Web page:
The education system used to have two streams. Bright students went to schools of higher learning – universities and colleges, where, among other things, they learned how to design stuff. So-so students were filtered into professional schools, where they became plumbers, carpenters, and factory machinists. In other words, these “average” students became the makers of things. This dual educational stream – creators and makers – has served the society well.
Things changed around the 80s. Professional schools started to change their names into “universities”, readjusting their curriculum, and generally trying to look “higher end” than they really were. This coincided, of course, with the wave of job outsourcing to Asia and the resulting loss of factory jobs. Many traditional jobs fell out of fashion. At the same time, there was a tremendous uptick in people choosing the legal profession, banking, and finance.
The unfortunate outcome was that the number of people who could “hold a screwdriver” has decreased dramatically, while the numbers of “lawyers” skyrocketed. The plumber/lawyer ratio – how about creating an official worldwide index with this name? – has plunged to unhealthy lows, so much so that even in manufacturing countries like Germany even the largest and the most powerful manufacturers, such as Mercedes Benz, have difficulties filling their vacancies.
Fortunately, things are changing. Manufacturing is starting to return home. Making stuff is cool again. The DIY movement, which in many countries consists of people who don’t extract the satisfaction of making things from their day jobs, is flourishing. The education system is finally taking note.
Around the world, governments and educators are proclaiming that they will teach their young to be coders and makers of things. To assist them in this task, companies big and small have come up with innovative, low-cost computing, programming, and building platforms. Raspberry Pi. BeagleBone. LittleBits. Kano. These are the signs of changing times. Some innovative educational solutions focus on just teaching coding skills. Some go further and teach kids how to “work with their hands” and build electronic and mechatronic devices, such as robots.
One significant factor in choosing the right educational equipment or platform is the time limit available for each building exercise. In schools, one class period typically lasts between 40 and 60 minutes. Consider what has to be accomplished within this time frame: A student is supposed to grasp the objective first, assemble the hardware from available “building blocks” next, and maybe even write some code to finish the assignment. Not surprisingly, the quality and the ease of use of the “building blocks” selected by the school will greatly affect the student’s ability to accomplish his or her task or come up with creative ideas. If code writing is in order, the choice of the programming platform and language will greatly affect the student’s efficiency.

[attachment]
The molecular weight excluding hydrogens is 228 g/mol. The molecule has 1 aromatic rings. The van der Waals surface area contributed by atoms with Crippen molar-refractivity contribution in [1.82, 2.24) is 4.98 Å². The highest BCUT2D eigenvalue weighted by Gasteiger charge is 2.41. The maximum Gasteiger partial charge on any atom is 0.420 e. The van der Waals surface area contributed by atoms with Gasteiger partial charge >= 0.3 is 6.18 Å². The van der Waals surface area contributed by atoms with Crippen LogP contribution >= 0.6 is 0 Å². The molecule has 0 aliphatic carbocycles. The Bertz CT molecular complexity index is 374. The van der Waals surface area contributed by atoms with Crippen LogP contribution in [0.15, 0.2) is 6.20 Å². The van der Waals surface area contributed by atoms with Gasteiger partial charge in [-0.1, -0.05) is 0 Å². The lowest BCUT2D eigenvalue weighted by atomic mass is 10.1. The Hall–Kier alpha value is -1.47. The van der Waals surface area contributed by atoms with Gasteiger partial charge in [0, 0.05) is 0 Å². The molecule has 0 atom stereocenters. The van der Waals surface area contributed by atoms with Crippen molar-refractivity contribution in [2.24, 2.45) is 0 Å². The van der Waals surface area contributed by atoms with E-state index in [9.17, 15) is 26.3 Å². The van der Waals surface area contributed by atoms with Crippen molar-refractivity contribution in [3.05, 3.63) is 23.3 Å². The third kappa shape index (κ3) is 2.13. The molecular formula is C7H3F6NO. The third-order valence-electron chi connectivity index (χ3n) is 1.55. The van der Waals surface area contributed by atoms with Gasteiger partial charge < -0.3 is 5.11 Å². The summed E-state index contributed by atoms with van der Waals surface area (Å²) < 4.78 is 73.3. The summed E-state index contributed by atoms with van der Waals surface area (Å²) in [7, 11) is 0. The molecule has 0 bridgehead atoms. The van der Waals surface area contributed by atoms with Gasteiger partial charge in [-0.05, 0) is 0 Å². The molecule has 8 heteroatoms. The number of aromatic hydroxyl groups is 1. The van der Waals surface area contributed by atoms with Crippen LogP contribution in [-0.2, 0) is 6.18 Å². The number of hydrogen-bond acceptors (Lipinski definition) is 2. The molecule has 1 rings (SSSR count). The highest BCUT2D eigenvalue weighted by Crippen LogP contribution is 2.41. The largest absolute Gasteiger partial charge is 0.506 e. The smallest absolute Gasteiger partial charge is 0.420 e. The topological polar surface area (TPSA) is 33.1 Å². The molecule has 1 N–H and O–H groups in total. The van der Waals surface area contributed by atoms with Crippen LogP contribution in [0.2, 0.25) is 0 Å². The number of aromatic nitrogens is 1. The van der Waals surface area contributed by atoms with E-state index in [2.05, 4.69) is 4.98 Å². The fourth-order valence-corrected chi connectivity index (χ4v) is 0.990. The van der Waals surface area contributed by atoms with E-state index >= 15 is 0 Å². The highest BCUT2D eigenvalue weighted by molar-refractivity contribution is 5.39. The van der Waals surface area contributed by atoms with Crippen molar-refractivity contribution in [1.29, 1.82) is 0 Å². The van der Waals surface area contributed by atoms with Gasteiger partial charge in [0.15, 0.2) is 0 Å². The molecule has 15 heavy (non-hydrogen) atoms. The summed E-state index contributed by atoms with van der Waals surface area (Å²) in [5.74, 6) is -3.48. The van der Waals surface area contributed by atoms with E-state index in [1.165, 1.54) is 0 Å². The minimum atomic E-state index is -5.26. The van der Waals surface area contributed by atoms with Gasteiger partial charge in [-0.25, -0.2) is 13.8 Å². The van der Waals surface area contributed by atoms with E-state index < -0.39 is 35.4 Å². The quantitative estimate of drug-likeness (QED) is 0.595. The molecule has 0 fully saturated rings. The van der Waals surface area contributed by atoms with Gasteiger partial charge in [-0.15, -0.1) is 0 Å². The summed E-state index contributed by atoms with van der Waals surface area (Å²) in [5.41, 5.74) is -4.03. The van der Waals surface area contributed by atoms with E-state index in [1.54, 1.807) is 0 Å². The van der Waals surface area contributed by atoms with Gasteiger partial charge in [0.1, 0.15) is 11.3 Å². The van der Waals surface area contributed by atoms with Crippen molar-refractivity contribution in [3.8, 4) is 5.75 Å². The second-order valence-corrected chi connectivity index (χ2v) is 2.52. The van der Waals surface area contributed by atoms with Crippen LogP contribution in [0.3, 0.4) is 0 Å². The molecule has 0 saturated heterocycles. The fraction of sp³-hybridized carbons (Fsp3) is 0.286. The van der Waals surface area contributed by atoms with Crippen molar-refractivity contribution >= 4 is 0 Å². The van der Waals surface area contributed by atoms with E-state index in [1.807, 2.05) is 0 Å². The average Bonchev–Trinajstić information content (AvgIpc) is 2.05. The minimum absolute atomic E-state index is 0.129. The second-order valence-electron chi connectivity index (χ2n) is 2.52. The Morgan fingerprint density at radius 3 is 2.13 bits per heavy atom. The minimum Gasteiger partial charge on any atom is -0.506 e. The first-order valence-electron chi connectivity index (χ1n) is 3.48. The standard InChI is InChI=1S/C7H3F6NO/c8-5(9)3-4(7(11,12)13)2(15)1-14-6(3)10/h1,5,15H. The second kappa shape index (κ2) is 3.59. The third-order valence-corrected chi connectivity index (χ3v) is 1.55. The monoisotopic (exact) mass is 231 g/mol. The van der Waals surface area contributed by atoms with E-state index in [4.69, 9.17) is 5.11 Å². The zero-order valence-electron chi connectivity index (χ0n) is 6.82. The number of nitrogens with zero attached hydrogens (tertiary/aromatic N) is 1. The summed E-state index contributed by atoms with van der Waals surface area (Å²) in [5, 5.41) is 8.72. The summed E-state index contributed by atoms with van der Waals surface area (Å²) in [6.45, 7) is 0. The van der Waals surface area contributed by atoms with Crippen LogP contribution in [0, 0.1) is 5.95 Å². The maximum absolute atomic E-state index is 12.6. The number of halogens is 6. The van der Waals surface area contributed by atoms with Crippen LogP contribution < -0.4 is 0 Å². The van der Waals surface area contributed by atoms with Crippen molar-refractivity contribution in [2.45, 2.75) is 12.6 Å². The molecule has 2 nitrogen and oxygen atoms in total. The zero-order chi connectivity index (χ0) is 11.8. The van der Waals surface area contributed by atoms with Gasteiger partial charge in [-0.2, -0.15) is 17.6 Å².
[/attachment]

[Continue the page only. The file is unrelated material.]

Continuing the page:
One interesting hardware and software platform holding a great education value is Tibbo Project System created by Tibbo Technology. The platform is based on colorful I/O blocks called Tibbits. Around 50 different Tibbits are available presently, and Tibbo is constantly expanding the list. Tibbits plug into a mainboard carrying a CPU and an Ethernet interface. This mainboard is programmable in Tibbo BASIC or Tibbo C – high-level, object-oriented languages that greatly simplify and speed up application development.
One other strong suit of the TPS is built-in TCP/IP networking. TCP/IP stacks are the foundation of modern communications and the Internet of Things (IOT). By creating simple Tibbo BASIC/C applications, some of them no longer than 30-40 lines of code, students are able to observe TCP/IP and other networking protocols in action and learn their inner workings – all within the time constrains of the school period.
No matter what educational platform becomes dominant, it is obvious that education around the world is making a tectonic shift towards training students in matters of programming and electronics. Of course, these efforts may yet prove to be of the “too little, too late” kind. This wouldn’t be the first time our education prepared us for the world of yesterday. It may well turn out that by the time current primary school students enter the adult life the tech landscape will have changed beyond recognition. Even in this case, educating students in tech subjects will give them a big hand in preparing for whatever comes next. Our society cannot survive on the current plumber/lawyer ratio. It’s time to change this number.